The Baker Street Four, Vol. 1 (Book Review)

The Baker Street Four, Vol. 1

by J.B. Djian (Author), Olivier Legrand (Author), David Etien (Illustrator)
Insight Comics (May 2017)
112 p. ISBN 9781608878789

Publisher’s Summary

Based on Arthur Conan Doyle’s Sherlock Holmes, The Baker Street Four provides an inside look behind the infamous Baker Street Irregulars.

Billy, Charlie, and Tom are inseparable, and for good reason. Filled with con men and scoundrels, London’s East End is not easily survived alone. Fortunately, the three friends—and their faithful feline companion—can count on the protection of Sherlock Holmes, for whom they sometimes act as spies.

When Tom’s girlfriend is kidnapped, the Baker Street Irregulars must put their budding sleuthing skills to use. Then, when a Russian immigrant is framed for a Jack the Ripper–inspired crime, our heroes set out to discover the truth and uncover a conspiracy that may go deeper than they ever imagined. Armed with only their quick wit and street smarts, the Baker Street Irregulars must work together to solve mysteries in the nick of time. Make way for the youngest detective team of the Victorian era!

Hailed by critics and audiences, The Baker Street Four has received numerous awards and was featured at Angoulême in 2012. Insight Editions is proud to continue to bring this exciting story to English audiences worldwide.

General Review

I first read this series in its original French a couple of years ago.  Given how atrocious my French is, you know it had to be good for me to stick with it for six books worth.  Imagine my delight, then, when I discovered that it was being released in English! I was very lucky to receive an ARC from NetGalley of this book so I could enjoy it without wrestling with the language.

The Baker Street Four is a comic book series about the Baker Street Irregulars.  This first book covers two of the French volumes, making it nicely weighty.  Though a comic book, and about the Baker Street Irregulars, this is not necessarily a book that would suit children.  The authors do not shy away from the realities of being poor in Victorian England.  The first story involves a young girl being forced into sex work at an upscale brothel.  The second story involves Russian immigrants in London and the Tsar’s secret police.  The Baker Street Irregulars are frequently hungry, have unsavory contacts, and their own secrets to hide.

All that being said, it’s an excellent book.  In some ways, it follows a standard format for any story involving the Baker Street Irregulars: there is the leader figure who wants to emulate Holmes (in this case, Billy), there is a non-English member (Black Tom, who is Irish), there is the more empathetic child (Charlie), and there is an animal sidekick, who we admittedly don’t meet until the end of the first story.

Where the story differs is first in its relative darkness, but also in that, while the Irregulars work well together, they don’t always get along and have very different ideas about their role with the Irregulars.  Billy is a devoted detective; Tom gave up being a very talented thief; Charlie has their own motivations.  There are frequent conflicts between them, sometimes resolved through talking it out, and sometimes solved by yelling and kicking at each other.  It creates an interesting dynamic, one that speaks more towards a need for mutual survival rather than friendship.  It adds an extra level of tension through the story that often doesn’t exist in Baker Street Irregular stories.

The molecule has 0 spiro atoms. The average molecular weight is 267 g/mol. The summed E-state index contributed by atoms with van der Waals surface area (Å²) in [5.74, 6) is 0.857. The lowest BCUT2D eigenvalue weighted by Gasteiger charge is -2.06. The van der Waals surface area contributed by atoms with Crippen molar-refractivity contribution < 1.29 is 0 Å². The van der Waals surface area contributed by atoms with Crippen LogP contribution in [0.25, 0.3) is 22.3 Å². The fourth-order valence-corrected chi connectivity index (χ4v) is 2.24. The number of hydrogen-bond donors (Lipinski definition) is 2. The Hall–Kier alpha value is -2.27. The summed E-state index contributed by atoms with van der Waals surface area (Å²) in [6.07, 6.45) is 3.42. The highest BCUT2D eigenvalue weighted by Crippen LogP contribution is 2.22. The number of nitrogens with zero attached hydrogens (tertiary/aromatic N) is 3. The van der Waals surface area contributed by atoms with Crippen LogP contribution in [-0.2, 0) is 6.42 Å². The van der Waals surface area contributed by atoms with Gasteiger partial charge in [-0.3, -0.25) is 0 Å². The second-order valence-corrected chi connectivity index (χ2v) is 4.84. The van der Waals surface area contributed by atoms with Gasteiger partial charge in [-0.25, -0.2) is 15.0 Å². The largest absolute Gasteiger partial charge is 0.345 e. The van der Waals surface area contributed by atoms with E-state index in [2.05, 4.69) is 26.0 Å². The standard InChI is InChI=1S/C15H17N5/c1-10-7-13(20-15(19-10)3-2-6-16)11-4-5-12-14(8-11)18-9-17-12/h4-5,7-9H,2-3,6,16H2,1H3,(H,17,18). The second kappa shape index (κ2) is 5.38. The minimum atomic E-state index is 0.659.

The stories themselves are good, though if you’re looking for complicated mysteries, this wouldn’t work for you.  They’re very workmanlike in some ways.  The first story is the stronger of the two, as it gives us a much stronger sense of the characters and the world they inhabit.  The second story about the Russian exiles is still good, but there is less detective-work happening.

What truly sets this book apart, though, is the art.  The art for this series is absolutely lush, with not a detail spared.  Backgrounds are fully drawn out, so crowd scenes and fight scenes become a feast for the eyes.  Facial expressions are done beautifully, so you can actually decipher what a character is thinking without the narrative spelling it out.  The clothes have folds and wrinkles that move as the characters move from panel to panel.  Simply put, no shortcuts were ever taken, and it pays off by creating a truly gorgeous book.

I highly recommend picking up this volume.  The next volume will come out on August 8th, and the third volume on October 10th, and I can tell you that those stories are even stronger than these first two.  I am very much looking forward to picking them up and reading them without regretting all the time I neglected my French homework!

What About Our Watson?

 As in any Baker Street Irregulars story, Watson and Holmes function more in the background, and don’t have much focus on them.  However, this is a loveable, wonderful Watson.  First of all, let’s take a look at him.  Is this not a person who definitely knew women on three continents?:

(Photo from the French accompanying volume, Le monde de quatre de Baker Street.)

On the rare occasions he is on the page, though, his personality shines through, with Holmes calling him an incorrigible romantic and an incurable optimist at one point.  He helps out a young woman he doesn’t know, and he seems very capable and comfortable around the children themselves.  He is drawn as warm and open.  I love this Watson, and I’m looking forward to seeing more of him in future volumes.

(There’s also the cat, but I’ll leave that for you to read yourself.)

You Might Like This If You Like:

Graphic novels; art; darker and sadder depictions of Victorian England

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